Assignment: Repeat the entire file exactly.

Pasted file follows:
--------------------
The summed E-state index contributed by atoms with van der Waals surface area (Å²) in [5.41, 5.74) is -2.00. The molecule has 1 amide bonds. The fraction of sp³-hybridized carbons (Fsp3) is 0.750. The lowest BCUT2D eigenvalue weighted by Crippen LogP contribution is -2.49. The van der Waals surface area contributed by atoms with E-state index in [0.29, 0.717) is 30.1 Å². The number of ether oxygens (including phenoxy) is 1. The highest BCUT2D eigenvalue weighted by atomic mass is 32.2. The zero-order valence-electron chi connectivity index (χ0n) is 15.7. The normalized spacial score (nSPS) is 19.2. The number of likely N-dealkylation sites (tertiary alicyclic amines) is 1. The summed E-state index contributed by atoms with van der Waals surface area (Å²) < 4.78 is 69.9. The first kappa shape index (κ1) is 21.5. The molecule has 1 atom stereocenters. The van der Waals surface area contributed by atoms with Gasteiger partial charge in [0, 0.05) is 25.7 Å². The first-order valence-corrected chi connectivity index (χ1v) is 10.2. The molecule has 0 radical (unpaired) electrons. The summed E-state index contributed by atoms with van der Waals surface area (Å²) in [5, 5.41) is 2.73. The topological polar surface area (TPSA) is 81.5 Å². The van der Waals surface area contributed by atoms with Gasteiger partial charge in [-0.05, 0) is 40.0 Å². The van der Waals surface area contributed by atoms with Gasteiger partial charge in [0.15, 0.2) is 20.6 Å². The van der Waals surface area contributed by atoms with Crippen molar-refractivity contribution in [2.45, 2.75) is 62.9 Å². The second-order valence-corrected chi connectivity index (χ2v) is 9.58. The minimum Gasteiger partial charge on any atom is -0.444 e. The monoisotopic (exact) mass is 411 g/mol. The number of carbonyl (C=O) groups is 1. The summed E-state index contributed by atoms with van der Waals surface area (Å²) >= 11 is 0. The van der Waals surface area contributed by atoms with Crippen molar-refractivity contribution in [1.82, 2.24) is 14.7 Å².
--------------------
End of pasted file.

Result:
The summed E-state index contributed by atoms with van der Waals surface area (Å²) in [5.41, 5.74) is -2.00. The molecule has 1 amide bonds. The fraction of sp³-hybridized carbons (Fsp3) is 0.750. The lowest BCUT2D eigenvalue weighted by Crippen LogP contribution is -2.49. The van der Waals surface area contributed by atoms with E-state index in [0.29, 0.717) is 30.1 Å². The number of ether oxygens (including phenoxy) is 1. The highest BCUT2D eigenvalue weighted by atomic mass is 32.2. The zero-order valence-electron chi connectivity index (χ0n) is 15.7. The normalized spacial score (nSPS) is 19.2. The number of likely N-dealkylation sites (tertiary alicyclic amines) is 1. The summed E-state index contributed by atoms with van der Waals surface area (Å²) < 4.78 is 69.9. The first kappa shape index (κ1) is 21.5. The molecule has 1 atom stereocenters. The van der Waals surface area contributed by atoms with Gasteiger partial charge in [0, 0.05) is 25.7 Å². The first-order valence-corrected chi connectivity index (χ1v) is 10.2. The molecule has 0 radical (unpaired) electrons. The summed E-state index contributed by atoms with van der Waals surface area (Å²) in [5, 5.41) is 2.73. The topological polar surface area (TPSA) is 81.5 Å². The van der Waals surface area contributed by atoms with Gasteiger partial charge in [-0.05, 0) is 40.0 Å². The van der Waals surface area contributed by atoms with Gasteiger partial charge in [0.15, 0.2) is 20.6 Å². The van der Waals surface area contributed by atoms with Crippen molar-refractivity contribution in [2.45, 2.75) is 62.9 Å². The second-order valence-corrected chi connectivity index (χ2v) is 9.58. The minimum Gasteiger partial charge on any atom is -0.444 e. The monoisotopic (exact) mass is 411 g/mol. The number of carbonyl (C=O) groups is 1. The summed E-state index contributed by atoms with van der Waals surface area (Å²) >= 11 is 0. The van der Waals surface area contributed by atoms with Crippen molar-refractivity contribution in [1.82, 2.24) is 14.7 Å².